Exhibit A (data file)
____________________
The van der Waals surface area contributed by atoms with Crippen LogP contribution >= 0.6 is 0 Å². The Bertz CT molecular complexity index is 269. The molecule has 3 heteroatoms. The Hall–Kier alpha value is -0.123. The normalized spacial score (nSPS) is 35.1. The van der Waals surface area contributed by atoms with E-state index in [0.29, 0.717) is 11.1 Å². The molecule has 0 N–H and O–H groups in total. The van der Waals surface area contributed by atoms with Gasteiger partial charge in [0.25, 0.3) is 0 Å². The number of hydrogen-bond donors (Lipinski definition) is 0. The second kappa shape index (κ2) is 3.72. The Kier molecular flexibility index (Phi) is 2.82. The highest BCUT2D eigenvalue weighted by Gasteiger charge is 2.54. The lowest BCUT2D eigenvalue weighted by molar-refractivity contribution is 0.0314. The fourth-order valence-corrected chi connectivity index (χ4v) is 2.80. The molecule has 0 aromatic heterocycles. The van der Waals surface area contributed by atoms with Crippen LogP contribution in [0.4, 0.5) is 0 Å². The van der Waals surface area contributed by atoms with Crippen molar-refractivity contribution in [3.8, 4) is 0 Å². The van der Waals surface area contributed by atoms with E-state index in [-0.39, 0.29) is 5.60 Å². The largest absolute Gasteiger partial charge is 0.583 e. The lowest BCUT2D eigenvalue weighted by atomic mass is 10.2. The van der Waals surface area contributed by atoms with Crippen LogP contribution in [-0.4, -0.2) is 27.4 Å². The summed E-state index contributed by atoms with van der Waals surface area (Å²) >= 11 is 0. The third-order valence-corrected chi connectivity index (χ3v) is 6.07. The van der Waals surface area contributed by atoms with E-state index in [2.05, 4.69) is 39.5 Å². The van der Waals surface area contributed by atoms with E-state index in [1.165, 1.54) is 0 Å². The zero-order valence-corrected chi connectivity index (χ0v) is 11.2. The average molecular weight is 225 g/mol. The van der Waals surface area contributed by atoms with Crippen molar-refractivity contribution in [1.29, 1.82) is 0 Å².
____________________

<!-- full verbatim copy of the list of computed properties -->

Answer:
The van der Waals surface area contributed by atoms with Crippen LogP contribution >= 0.6 is 0 Å². The Bertz CT molecular complexity index is 269. The molecule has 3 heteroatoms. The Hall–Kier alpha value is -0.123. The normalized spacial score (nSPS) is 35.1. The van der Waals surface area contributed by atoms with E-state index in [0.29, 0.717) is 11.1 Å². The molecule has 0 N–H and O–H groups in total. The van der Waals surface area contributed by atoms with Gasteiger partial charge in [0.25, 0.3) is 0 Å². The number of hydrogen-bond donors (Lipinski definition) is 0. The second kappa shape index (κ2) is 3.72. The Kier molecular flexibility index (Phi) is 2.82. The highest BCUT2D eigenvalue weighted by Gasteiger charge is 2.54. The lowest BCUT2D eigenvalue weighted by molar-refractivity contribution is 0.0314. The fourth-order valence-corrected chi connectivity index (χ4v) is 2.80. The molecule has 0 aromatic heterocycles. The van der Waals surface area contributed by atoms with Crippen LogP contribution in [0.4, 0.5) is 0 Å². The van der Waals surface area contributed by atoms with Crippen molar-refractivity contribution in [3.8, 4) is 0 Å². The van der Waals surface area contributed by atoms with E-state index in [-0.39, 0.29) is 5.60 Å². The largest absolute Gasteiger partial charge is 0.583 e. The lowest BCUT2D eigenvalue weighted by atomic mass is 10.2. The van der Waals surface area contributed by atoms with Crippen LogP contribution in [-0.4, -0.2) is 27.4 Å². The summed E-state index contributed by atoms with van der Waals surface area (Å²) >= 11 is 0. The third-order valence-corrected chi connectivity index (χ3v) is 6.07. The van der Waals surface area contributed by atoms with E-state index in [2.05, 4.69) is 39.5 Å². The van der Waals surface area contributed by atoms with E-state index in [1.165, 1.54) is 0 Å². The zero-order valence-corrected chi connectivity index (χ0v) is 11.2. The average molecular weight is 225 g/mol. The van der Waals surface area contributed by atoms with Crippen molar-refractivity contribution in [1.29, 1.82) is 0 Å².